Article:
The US Navy on Tuesday (July 28th) criticised Iran as "irresponsible and reckless" for conducting a military exercise in Gulf waters that included the firing of a missile at a replica aircraft carrier, AFP reported.
Military experts in the region who spoke with Al-Mashareq described the land, air and sea exercises -- dubbed "Prophet Mohammed 14th" -- as "a predictable provocation" and warned of the negative impact on global trade.
The drill was held near the Strait of Hormuz, a vital shipping lane for a fifth of global oil output, at a time of heightened tensions between Iran and the US.
"We are aware of the Iranian exercise involving attacking a mock-up of a vessel similar to a motionless aircraft carrier," US 5th Fleet spokeswoman Rebecca Rebarich said Tuesday.
"While we are always watchful of this type of irresponsible and reckless behaviour by Iran in the vicinity of busy international waterways, this exercise has not disrupted coalition operations in the area," she said.
Opinion was divided as to the impact the drill might have on global commerce.
Rebarich said Iran's actions had not disrupted "the free flow of commerce in the Strait of Hormuz and surrounding waters", while regional experts predicted the increased tensions would take a financial toll.
Replica aircraft carrier bombed
During the drill, Iran's Islamic Revolutionary Guard Corps (IRGC) blasted a mock-up of a US aircraft carrier with missiles, state television said.
Footage broadcast on state television showed IRGC air and naval forces readying for an attack. Speedboats skimmed across the water in formation before ground forces fired cannons and a missile was launched from a helicopter.
The mock-up of a Nimitz-class aircraft carrier came into view with rows of dummy fighter jets on either side of its landing strip.
The television then cut to rockets being fired out to sea from the backs of trucks, before showing damage to the hull of the mock-up aircraft carrier.
Another missile fired from a helicopter left a trail of smoke before appearing to smash into the side of the fake warship. Armed forces were then seen rappelling onto the deck of the vessel, before around a dozen speedboats circle around it.
"What was shown today in these exercises, at the level of aerospace and naval forces, was all offensive," IRGC commander Maj. Gen. Hossein Salami told state television.
Inside Iran, a few domestic hardline websites also reported the drill.
Mashregh News said military satellite images from Iran's Nour satellite were referenced, which "helped co-ordinate the exercise in a more precise fashion".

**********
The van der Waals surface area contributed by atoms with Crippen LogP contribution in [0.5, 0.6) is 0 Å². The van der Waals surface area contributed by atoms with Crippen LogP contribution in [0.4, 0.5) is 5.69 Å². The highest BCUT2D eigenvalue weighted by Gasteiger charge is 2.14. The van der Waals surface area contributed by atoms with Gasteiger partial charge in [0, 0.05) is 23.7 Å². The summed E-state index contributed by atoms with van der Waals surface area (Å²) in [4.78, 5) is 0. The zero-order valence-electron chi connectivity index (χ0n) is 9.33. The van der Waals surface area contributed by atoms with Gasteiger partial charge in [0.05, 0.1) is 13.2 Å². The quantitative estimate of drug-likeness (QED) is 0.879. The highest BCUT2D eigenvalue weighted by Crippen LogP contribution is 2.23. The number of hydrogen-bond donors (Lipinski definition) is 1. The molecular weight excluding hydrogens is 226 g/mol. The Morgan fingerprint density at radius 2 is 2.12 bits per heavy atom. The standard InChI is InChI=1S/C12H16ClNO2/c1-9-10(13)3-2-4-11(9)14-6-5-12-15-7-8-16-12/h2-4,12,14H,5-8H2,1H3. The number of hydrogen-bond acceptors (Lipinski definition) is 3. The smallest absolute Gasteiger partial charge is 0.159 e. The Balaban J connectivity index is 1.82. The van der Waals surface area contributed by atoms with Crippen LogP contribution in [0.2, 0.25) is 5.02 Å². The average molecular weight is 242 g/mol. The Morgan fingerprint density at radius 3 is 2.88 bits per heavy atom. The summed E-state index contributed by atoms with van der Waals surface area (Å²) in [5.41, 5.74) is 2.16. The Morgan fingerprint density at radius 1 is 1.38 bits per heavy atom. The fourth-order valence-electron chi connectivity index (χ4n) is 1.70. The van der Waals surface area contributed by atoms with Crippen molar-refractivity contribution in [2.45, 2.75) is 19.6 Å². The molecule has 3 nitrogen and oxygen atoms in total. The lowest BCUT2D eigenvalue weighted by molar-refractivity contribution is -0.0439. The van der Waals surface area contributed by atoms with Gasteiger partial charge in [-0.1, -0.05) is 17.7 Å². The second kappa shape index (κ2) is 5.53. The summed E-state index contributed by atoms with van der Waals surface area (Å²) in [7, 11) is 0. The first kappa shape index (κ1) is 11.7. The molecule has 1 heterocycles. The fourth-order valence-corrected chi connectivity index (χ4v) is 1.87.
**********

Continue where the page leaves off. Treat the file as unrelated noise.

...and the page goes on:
Iran launched its first military satellite, Nour, on April 22nd, which the US alleges is a cover for its development of missiles, even as the Islamic republic asked the international community for funds to help it fight the coronavirus (COVID-19).
'A predictable provocation'
The military exercises were a predictable provocation on the part of the IRGC, which seeks to keep the Gulf in a state of permanent tension by all available means, military experts told Al-Mashareq.
They came as Gulf states and the US are actively working to restore calm and defuse tensions to establish peace and security in the region, they said.
Saudi military expert Mansour al-Shehri noted that the recent manoeuvers in the Strait of Hormuz were "intentionally provocative".
They went beyond being just exercises, he told Al-Mashareq, and can be seen as a direct threat, since the focus was on a mock-up of a US aircraft carrier which was destroyed with guided missiles.
He noted the involvement of the IRGC's so-called "geospatial forces" with the launch of the same short-range missiles the IRGC has been using to threaten and attack the countries of the region, either directly or through its proxies.
The Houthis (Ansarallah) have used them to attack Saudi Arabia, he noted.
Al-Shehri said the units that took part in the exercises -- air and missile forces, speedboats and navy divers -- are the very same units the IRGC is using to provoke the countries of the region, particularly the speedboats.
IRGC's 'escalatory actions'
"The IRGC's escalatory actions come as efforts are focused on calming the situation in the Middle East and Gulf," said political researcher Abdul Nabi Bakkar.
They were clearly intended to send a message to the Gulf states and US forces that secure the region's maritime waters, he told Al-Mashareq.
"When Iran conducts [...] exercises in which it destroys targets that represent vessels present to secure the region and the routes of civilian commercial vessels, it signals its deliberate intention to attack them in the future," he said.
Bakkar said the IRGC's military exercises in the Strait of Hormuz sparked tensions that will have a moderate and long-term impact on the global economy.
They will significantly disrupt global commercial navigation, he said.
It is likely to push insurance and navigation companies to recalculate the risks in a way that may increase expenses, he added, at a time when global efforts are focused on helping trade recover from the impact of the coronavirus crisis.